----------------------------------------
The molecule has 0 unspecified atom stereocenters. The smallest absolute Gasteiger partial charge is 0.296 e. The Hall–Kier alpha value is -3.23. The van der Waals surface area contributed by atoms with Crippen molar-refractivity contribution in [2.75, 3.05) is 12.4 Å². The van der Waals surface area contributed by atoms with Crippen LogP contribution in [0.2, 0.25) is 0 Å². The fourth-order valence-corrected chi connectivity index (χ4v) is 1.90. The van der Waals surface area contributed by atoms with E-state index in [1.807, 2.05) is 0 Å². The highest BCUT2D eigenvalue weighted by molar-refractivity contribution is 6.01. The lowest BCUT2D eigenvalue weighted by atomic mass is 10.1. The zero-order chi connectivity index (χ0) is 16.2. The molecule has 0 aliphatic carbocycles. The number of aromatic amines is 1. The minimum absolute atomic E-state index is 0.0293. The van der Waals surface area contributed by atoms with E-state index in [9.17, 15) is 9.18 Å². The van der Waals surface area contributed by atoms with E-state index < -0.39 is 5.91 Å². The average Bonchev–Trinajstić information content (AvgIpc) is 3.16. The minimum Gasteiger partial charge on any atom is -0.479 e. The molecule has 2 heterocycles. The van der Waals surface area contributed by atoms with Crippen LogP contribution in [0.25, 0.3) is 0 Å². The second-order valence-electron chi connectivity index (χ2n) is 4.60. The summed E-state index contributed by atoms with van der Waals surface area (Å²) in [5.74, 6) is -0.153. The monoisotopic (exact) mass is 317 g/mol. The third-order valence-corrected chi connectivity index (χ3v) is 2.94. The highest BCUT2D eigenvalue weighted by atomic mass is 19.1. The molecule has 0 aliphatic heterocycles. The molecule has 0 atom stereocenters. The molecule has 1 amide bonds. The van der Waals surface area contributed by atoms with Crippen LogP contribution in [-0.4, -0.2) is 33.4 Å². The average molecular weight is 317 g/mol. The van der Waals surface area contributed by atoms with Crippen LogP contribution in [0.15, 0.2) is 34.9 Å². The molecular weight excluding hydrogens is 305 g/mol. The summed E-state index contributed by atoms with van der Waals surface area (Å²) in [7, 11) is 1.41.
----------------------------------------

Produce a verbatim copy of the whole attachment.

The molecule has 0 unspecified atom stereocenters. The smallest absolute Gasteiger partial charge is 0.296 e. The Hall–Kier alpha value is -3.23. The van der Waals surface area contributed by atoms with Crippen molar-refractivity contribution in [2.75, 3.05) is 12.4 Å². The van der Waals surface area contributed by atoms with Crippen LogP contribution in [0.2, 0.25) is 0 Å². The fourth-order valence-corrected chi connectivity index (χ4v) is 1.90. The van der Waals surface area contributed by atoms with E-state index in [1.807, 2.05) is 0 Å². The highest BCUT2D eigenvalue weighted by molar-refractivity contribution is 6.01. The lowest BCUT2D eigenvalue weighted by atomic mass is 10.1. The zero-order chi connectivity index (χ0) is 16.2. The molecule has 0 aliphatic carbocycles. The number of aromatic amines is 1. The minimum absolute atomic E-state index is 0.0293. The van der Waals surface area contributed by atoms with E-state index in [9.17, 15) is 9.18 Å². The van der Waals surface area contributed by atoms with E-state index < -0.39 is 5.91 Å². The average Bonchev–Trinajstić information content (AvgIpc) is 3.16. The minimum Gasteiger partial charge on any atom is -0.479 e. The molecule has 2 heterocycles. The van der Waals surface area contributed by atoms with Crippen LogP contribution in [0.25, 0.3) is 0 Å². The second-order valence-electron chi connectivity index (χ2n) is 4.60. The summed E-state index contributed by atoms with van der Waals surface area (Å²) in [5.74, 6) is -0.153. The monoisotopic (exact) mass is 317 g/mol. The third-order valence-corrected chi connectivity index (χ3v) is 2.94. The highest BCUT2D eigenvalue weighted by atomic mass is 19.1. The molecule has 0 aliphatic heterocycles. The molecule has 0 atom stereocenters. The molecule has 1 amide bonds. The van der Waals surface area contributed by atoms with Crippen LogP contribution in [-0.4, -0.2) is 33.4 Å². The average molecular weight is 317 g/mol. The van der Waals surface area contributed by atoms with Crippen LogP contribution in [0.15, 0.2) is 34.9 Å². The molecular weight excluding hydrogens is 305 g/mol. The summed E-state index contributed by atoms with van der Waals surface area (Å²) in [7, 11) is 1.41.